TCA: Aaron Sorkin and the scoop on ‘The Newsroom’

This post has been corrected. Please see note at bottom for details.

A lot unfolds in the remaining episodes of “The Newsroom”: The Casey Anthony case gets explored; the whole Anthony Weiner Twitter-gate fiasco gets the Aaron Sorkin treatment; the man with whom Mackenzie cheated on Will makes a return; the Maggie-Don love triangle gets more thorny; and there’s a major firing.

Things got equally unwieldy when Sorkin, the show’s creator and executive producer, took the stage Wednesday at the Television Critics Assn. media tour, alongside Jeff Daniels and executive producer Alan Poul. The hour saw Sorkin defending his portrayals of female characters, commenting on naysayers and giving a hand slap to news outlets reporting on the show’s staffing changes.


Here’s what went down:

--On critics: The show, which has averaged about 2 million viewers per episode since its late-June debut, hasn’t exactly been a critical darling. “We all know that there were critics who did not enjoy watching the first four episodes,” Sorkin said. “And there were critics that did. Obviously, you prefer praise for the show to be unanimous.” The 51-year-old Academy Award- and Emmy-winning screenwriter when on to add that one of the benefits of doing a show for HBO is “the entire season is locked in the can before the first episode airs,” so that even if you’re tempted to change things to please people, “you can’t do it. The season is done.”

--Responding to criticisms that the show has a “women problem”: “I completely respect that opinion,” Sorkin said. But I 100 percent disagree with it. I think the female characters are every bit the equals of the men.” He added he worked hard to establish that the women have qualities showing that they “care about others, reach high, are thoughtful, curious. ...” Because “once you have those things down, you can have them slip on as many banana peels as you want.”

Daniels said one of the things he admires about Sorkin’s writing is that the characters “all have flaws.” Sorkin later elaborated on that point: “We present Will’s mission to civilize as something everyone rolls their eyes at and something that always blows up in his face. Hubris in this show is always punished. Men and women screw up in the same way.” To underline his point, Sorkin pointed to last week’s episode in which Maggie (Alison Pill) mistook Georgia the state for Georgia the country while Jim (John Gallagher, Jr.) mixed up the pole where penguins live.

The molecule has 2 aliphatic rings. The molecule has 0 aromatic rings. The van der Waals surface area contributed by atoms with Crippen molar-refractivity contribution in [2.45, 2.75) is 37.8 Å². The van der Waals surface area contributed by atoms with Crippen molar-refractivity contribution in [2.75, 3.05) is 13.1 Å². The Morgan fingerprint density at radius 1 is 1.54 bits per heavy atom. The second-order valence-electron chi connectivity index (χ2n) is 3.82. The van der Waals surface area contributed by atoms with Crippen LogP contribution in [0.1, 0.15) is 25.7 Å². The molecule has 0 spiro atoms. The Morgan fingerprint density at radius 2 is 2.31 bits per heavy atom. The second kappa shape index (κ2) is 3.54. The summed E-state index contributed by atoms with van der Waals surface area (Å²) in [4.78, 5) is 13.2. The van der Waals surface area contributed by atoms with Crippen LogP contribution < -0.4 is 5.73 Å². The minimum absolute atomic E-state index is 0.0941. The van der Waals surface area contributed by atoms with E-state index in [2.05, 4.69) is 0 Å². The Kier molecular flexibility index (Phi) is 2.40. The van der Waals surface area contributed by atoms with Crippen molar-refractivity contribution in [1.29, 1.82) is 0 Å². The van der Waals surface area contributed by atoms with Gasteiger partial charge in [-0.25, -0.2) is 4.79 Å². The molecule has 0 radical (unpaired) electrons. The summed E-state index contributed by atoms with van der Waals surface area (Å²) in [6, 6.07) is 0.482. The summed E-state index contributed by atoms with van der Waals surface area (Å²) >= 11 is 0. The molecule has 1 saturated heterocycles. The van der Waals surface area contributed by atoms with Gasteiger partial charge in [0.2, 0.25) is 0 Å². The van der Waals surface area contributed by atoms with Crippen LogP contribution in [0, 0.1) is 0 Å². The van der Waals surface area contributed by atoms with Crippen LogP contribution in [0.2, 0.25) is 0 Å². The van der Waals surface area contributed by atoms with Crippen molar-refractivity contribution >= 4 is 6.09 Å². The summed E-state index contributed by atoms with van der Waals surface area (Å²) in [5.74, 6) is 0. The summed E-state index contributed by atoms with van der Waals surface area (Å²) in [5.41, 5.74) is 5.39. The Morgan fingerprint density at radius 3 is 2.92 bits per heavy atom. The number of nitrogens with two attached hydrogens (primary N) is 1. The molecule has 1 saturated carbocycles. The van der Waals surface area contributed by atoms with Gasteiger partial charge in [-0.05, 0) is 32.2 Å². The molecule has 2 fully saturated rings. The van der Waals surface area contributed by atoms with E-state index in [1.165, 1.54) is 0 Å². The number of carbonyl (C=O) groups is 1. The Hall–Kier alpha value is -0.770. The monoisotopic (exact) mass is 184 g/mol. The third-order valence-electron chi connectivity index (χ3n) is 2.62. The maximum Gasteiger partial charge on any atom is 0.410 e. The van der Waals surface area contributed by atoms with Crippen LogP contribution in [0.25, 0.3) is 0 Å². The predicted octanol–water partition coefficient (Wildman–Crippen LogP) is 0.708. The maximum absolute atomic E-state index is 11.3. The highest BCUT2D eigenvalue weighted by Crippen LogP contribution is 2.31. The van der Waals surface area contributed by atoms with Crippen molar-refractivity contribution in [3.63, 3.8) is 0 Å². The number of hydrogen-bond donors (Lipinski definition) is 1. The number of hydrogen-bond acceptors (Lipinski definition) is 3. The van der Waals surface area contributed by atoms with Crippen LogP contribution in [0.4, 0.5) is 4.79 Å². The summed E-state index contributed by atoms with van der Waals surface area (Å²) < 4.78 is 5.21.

--On whether Sorkin’s ideology gets infused into the characters: “I want to make a clear distinction between me and the characters that are on the show,” Sorkin said. “I, most of the time, write about things I actually don’t know very much about ... political opinions that I have are at the level of sophistication of someone with a BFA in musical theater. I use the same system. I get pumped full of information from people who know what they’re talking about ... so I can write an episode.”

--Real news vs. fake news: “I did not do it so I could leverage hindsight into making our characters smarter at stuff,” Sorkin said. “I know from time to time it seemed that way.” The show will always be 12-18 months behind the current news cycle, he added.

--Personnel changes: Sorkin, at one point, wanted to clear up reports that the “Newsroom” writing staffers were given the pink slip. “A couple of weeks ago an unsourced and untrue story appeared in the Internet that then got picked up: The writing staff was not fired. Just seeing that in print is scaring the hell out of the writing staff,” he said. “They’re acting very strange -- they’re coming to work early. ... I love the writing staff -- I thought that we did great this year, and it’s a fantastic group to work with. We had a ball. A couple of staffing changes were made that included promoting our two writers assistants to story editors, but the writing staff hasn’t been fired; I’m looking forward to coming back to work with them soon.” As for reports concerning Corinne Kingsbury, a staff writer on the show, Sorkin said: “She was identified as my ex-girlfriend -- she is not.”

Paid consultants from television, print and online media will also be added to the show’s staff for the second season, Sorkin said.

For the record, 11:24 a.m. August 2: The post originally quoted Sorkin as saying he was “pimped full of information” instead of “pumped.”

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